6. 4 out of 5

    Annalise

    This was my 4th Kelly Owen read and she does not disappoint! Kept me guessing the entire time! Without giving too much away, a detective takes a forced vacation and spends it looking for his estranged sister... When he finds her, things seem to be a little... off. Has she fallen into drug problems (much like the criminals he fights to take off the streets?) is she the victim of a controlling abusive husband? Or has she been tricked into joining some sort of a cult? These are just some of the que This was my 4th Kelly Owen read and she does not disappoint! Kept me guessing the entire time! Without giving too much away, a detective takes a forced vacation and spends it looking for his estranged sister... When he finds her, things seem to be a little... off. Has she fallen into drug problems (much like the criminals he fights to take off the streets?) is she the victim of a controlling abusive husband? Or has she been tricked into joining some sort of a cult? These are just some of the questions I asked myself as the story progressed... And well, you'll have to read it for yourself to find out what's really going on! :)

  7. 5 out of 5

    Mommacat

    I loved this book. It's a story about people. Yes, people. No zombie apocalypse to be found here, just people with all their foibles and messy ways. Author Kelli Owen takes her time building the plot and the characters and then takes a sudden swan dive into the horror that we never see coming. And when you do finally see the entire picture I'm quite sure that you'll be cringing and gasping just as much, if not more than I was. I highly recommend you make this your next read. I loved this book. It's a story about people. Yes, people. No zombie apocalypse to be found here, just people with all their foibles and messy ways. Author Kelli Owen takes her time building the plot and the characters and then takes a sudden swan dive into the horror that we never see coming. And when you do finally see the entire picture I'm quite sure that you'll be cringing and gasping just as much, if not more than I was. I highly recommend you make this your next read.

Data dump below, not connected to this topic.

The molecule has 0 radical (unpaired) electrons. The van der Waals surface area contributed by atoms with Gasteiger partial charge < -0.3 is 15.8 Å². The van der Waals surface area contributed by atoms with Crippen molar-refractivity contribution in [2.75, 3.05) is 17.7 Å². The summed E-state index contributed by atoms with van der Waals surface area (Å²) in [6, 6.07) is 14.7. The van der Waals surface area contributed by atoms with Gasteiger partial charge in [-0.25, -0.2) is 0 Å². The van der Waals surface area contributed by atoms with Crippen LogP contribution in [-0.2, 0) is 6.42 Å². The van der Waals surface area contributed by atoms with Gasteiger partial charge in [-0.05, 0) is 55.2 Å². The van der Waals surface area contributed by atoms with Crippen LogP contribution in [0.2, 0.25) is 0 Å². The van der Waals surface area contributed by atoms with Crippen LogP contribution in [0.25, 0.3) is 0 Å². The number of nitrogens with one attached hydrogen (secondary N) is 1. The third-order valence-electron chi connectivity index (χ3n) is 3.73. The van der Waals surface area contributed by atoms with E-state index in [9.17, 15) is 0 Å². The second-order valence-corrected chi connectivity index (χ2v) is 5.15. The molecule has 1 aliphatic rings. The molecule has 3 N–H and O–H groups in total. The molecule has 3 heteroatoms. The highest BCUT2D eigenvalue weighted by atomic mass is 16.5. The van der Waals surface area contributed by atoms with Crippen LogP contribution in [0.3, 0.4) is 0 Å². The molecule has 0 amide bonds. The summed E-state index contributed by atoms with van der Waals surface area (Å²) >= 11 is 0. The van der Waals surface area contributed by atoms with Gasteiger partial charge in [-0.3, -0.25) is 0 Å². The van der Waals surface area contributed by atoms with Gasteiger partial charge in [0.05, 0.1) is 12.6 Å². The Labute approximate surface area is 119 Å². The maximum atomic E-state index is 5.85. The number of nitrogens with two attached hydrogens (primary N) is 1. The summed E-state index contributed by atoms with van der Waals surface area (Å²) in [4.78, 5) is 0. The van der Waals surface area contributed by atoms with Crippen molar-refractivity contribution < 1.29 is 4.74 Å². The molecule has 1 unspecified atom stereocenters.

8. 4 out of 5

    Jim Cunningham

    Chilling … and crazily heart warming at the same time. I often dream about the book I’m reading, and I was praying that wouldn’t happen with this one. (Thankfully, it didn’t.) I couldn’t take that. This one may feel to some like a short story that was stretched to novel length, because it has a short-story sort of plot to it. But it’s not PADDED to novel length, it’s fully FLESHED OUT to novel length. Big difference! She took what would have simply been a chilling tale and made it MEAN something. Chilling … and crazily heart warming at the same time. I often dream about the book I’m reading, and I was praying that wouldn’t happen with this one. (Thankfully, it didn’t.) I couldn’t take that. This one may feel to some like a short story that was stretched to novel length, because it has a short-story sort of plot to it. But it’s not PADDED to novel length, it’s fully FLESHED OUT to novel length. Big difference! She took what would have simply been a chilling tale and made it MEAN something. And that meaning is well established before we get to the lessons. This is definitely in the spirit of those old Twilight Zone episodes, which is a good thing. The characters are okay. The relationship stuff is oddly specific and on-the-nose in a way that often left me feeling that the author (perhaps still a bit amateur back then) was exorcising past relationships or airing of pet peeves and grievances (why else would we need to hear couple’s philosophy on the division of housework) -- a thing Owen seems to have gotten over in later works. This novel is deliciously suspenseful on many levels and at different points. (It does take a considerable amount of skill to scare a grown man and horror fan with the suspense of having the fuel light come on in a car, so definitely congrats on that!) It was honestly difficult to put down, but I did anyway, when I was sleepy or distracted, because Kelli Owen writes in a way that makes me want to consume every paragraph and never breeze over anything. I’ve read quite a few Owens’ and she’s brilliant in a way that I’m not sure she’s fully aware of. And, by that, I mean that she seems to do some things instinctually that turn out to be very effective and add to the profundity of the story. (And she’s always at her best when making a statement and not just telling a story.) This is why, as a fan of old ‘50s-’60s sci-fi and horror like Matheson and The Twilight Zone, I’m drawn to her work. Owen writes at a level, and crafts stories, that most other horror authors can only aspire to. “Unwanted memories floated through his mind like dust motes--uncontrolled little bits, visible only in the right lighting.” This is one of the books that’ll always be in my head and I’ll always be recommending to people.